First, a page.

“Force Majeure” conjures up the starry-eyed synthesizer bombast of prog-pop icons Yes, redolent of airbrushed party vans. “Europa” replicates the ominous chamber-music vibe of an Italian psychological horror soundtrack, while also channeling the eccentric experimentation of library music, the commercially produced stock recordings that in the ’70s acted as laboratories for British composers like Brian Bennett and Alan Hawkshaw to experiment with everything from musique concrete to funk. The album is as much a product of curation as creation. And like Augé’s retro design collection, it exists in the blurry space where “good” and “bad” taste overlap, with his expert taste maintaining the proper balance. “Belladone,” the most overtly Justice-sounding track on the album—and one of the few that wouldn’t feel out of place filed under dance music—sounds like it was made for a Xanadu-meets-Emmanuelle sci-fi roller disco Europorn movie that never was.
It’s also a tribute to a different approach to making music than today’s pop. It recalls a time during the music boom of the ’70s where labels were willing to not only indulge ambition and virtuosity, but reward it with massive recording budgets, using mega-selling singer-songwriters and arena rockers to subsidize more avant-garde explorations. It was a brief utopian moment where daring creativity was fetishized, and maximalism—manifested through sprawling concept albums, gatefold LP sleeves, and 11-minute-long Moog solos—reigned supreme. A moment where classically trained keyboardists with cocaine-inflamed egos and Kubrick-sized imaginations could conceivably stake a claim on the record-buying public’s attention.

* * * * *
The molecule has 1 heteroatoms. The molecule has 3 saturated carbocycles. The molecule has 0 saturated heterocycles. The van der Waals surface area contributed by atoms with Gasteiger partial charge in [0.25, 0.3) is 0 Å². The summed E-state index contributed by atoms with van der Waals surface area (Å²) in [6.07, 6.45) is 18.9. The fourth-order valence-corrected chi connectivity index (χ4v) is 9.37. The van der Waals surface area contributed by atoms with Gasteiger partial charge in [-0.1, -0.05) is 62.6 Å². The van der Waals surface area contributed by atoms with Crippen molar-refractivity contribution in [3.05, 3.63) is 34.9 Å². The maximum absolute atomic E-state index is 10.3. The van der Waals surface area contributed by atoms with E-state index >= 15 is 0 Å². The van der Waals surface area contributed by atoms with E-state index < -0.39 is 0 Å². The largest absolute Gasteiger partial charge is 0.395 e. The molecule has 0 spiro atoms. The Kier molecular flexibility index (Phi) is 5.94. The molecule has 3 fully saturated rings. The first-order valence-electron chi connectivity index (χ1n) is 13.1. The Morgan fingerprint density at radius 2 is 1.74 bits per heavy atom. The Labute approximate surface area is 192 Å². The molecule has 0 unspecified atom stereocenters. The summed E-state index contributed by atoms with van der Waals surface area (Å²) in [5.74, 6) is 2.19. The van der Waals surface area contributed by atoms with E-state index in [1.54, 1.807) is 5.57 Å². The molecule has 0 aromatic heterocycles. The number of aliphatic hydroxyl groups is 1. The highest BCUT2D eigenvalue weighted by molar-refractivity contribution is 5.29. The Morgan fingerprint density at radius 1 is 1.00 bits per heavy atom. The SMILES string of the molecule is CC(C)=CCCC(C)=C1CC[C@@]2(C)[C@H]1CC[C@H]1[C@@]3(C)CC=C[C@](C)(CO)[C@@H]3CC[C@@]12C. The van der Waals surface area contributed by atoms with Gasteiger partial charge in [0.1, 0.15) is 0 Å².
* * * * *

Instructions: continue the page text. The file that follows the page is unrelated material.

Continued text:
Escapades has a widescreen cinematic vision that would have fit right in. Augé is a cinema fiend on top of being a (very chic) record geek, especially when it comes to the auteur directors of the ’60s and ’70s, who were able to build idiosyncratic and highly personal visions on an epic scale. “Something I really like about Fellini’s movies,” he says, “is that you can feel this direct stream of subconsciousness, you know, like there is something very linked to dreams.”
“What I like about the ’70s is that there was something very naive and genuine about it. There was something very utopian in a way, with all this fascination with space, and this kind of vogue for possible utopias on another planet or whatever. There’s almost like a childlike innocence.”
Much of Escapades was, in fact, literally dreamt up. “When I was thinking about melodies,” Augé recounts, “you know, you wake up in some kind of half-asleep state and you have this whole orchestra in your head, and then you try to record something the next morning and it doesn’t make any sense. But some of it still makes sense. So I kept those parts and worked on them.” Collaborating with composer Victor le Masne and engineer Michael Declerck, Augé holed up in a pair of Parisian studios for two months to build his sketches out into full compositions, using an array of vintage and modern instruments, live takes that give the album a welcome human touch, and the easygoing energy of an artist with nothing to prove to anyone, creating for creativity’s sake.